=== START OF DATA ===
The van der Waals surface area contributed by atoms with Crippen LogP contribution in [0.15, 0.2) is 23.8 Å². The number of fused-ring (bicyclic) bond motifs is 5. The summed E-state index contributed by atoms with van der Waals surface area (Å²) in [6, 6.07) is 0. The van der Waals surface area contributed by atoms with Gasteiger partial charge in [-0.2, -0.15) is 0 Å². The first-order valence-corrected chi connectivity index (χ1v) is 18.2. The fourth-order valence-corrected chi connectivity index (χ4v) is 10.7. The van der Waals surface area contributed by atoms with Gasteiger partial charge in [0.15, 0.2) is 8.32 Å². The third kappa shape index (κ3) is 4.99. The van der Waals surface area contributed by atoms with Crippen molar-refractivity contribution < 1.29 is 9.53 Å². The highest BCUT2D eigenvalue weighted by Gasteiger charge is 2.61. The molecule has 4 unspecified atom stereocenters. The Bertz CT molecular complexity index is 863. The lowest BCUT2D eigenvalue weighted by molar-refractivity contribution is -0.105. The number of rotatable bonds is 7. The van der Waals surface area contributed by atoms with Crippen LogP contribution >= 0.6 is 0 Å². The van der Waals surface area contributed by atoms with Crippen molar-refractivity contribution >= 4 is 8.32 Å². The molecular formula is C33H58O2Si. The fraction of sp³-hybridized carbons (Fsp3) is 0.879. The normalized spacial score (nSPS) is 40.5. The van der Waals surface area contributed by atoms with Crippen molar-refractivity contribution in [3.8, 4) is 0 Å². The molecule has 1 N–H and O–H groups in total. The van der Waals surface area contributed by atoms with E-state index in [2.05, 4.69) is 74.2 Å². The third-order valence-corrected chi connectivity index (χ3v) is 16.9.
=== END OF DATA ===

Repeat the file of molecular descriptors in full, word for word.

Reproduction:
The van der Waals surface area contributed by atoms with Crippen LogP contribution in [0.15, 0.2) is 23.8 Å². The number of fused-ring (bicyclic) bond motifs is 5. The summed E-state index contributed by atoms with van der Waals surface area (Å²) in [6, 6.07) is 0. The van der Waals surface area contributed by atoms with Gasteiger partial charge in [-0.2, -0.15) is 0 Å². The first-order valence-corrected chi connectivity index (χ1v) is 18.2. The fourth-order valence-corrected chi connectivity index (χ4v) is 10.7. The van der Waals surface area contributed by atoms with Gasteiger partial charge in [0.15, 0.2) is 8.32 Å². The third kappa shape index (κ3) is 4.99. The van der Waals surface area contributed by atoms with Crippen molar-refractivity contribution < 1.29 is 9.53 Å². The highest BCUT2D eigenvalue weighted by Gasteiger charge is 2.61. The molecule has 4 unspecified atom stereocenters. The Bertz CT molecular complexity index is 863. The lowest BCUT2D eigenvalue weighted by molar-refractivity contribution is -0.105. The number of rotatable bonds is 7. The van der Waals surface area contributed by atoms with Crippen LogP contribution >= 0.6 is 0 Å². The van der Waals surface area contributed by atoms with Crippen molar-refractivity contribution >= 4 is 8.32 Å². The molecular formula is C33H58O2Si. The fraction of sp³-hybridized carbons (Fsp3) is 0.879. The normalized spacial score (nSPS) is 40.5. The van der Waals surface area contributed by atoms with Crippen molar-refractivity contribution in [3.8, 4) is 0 Å². The molecule has 1 N–H and O–H groups in total. The van der Waals surface area contributed by atoms with E-state index in [2.05, 4.69) is 74.2 Å². The third-order valence-corrected chi connectivity index (χ3v) is 16.9.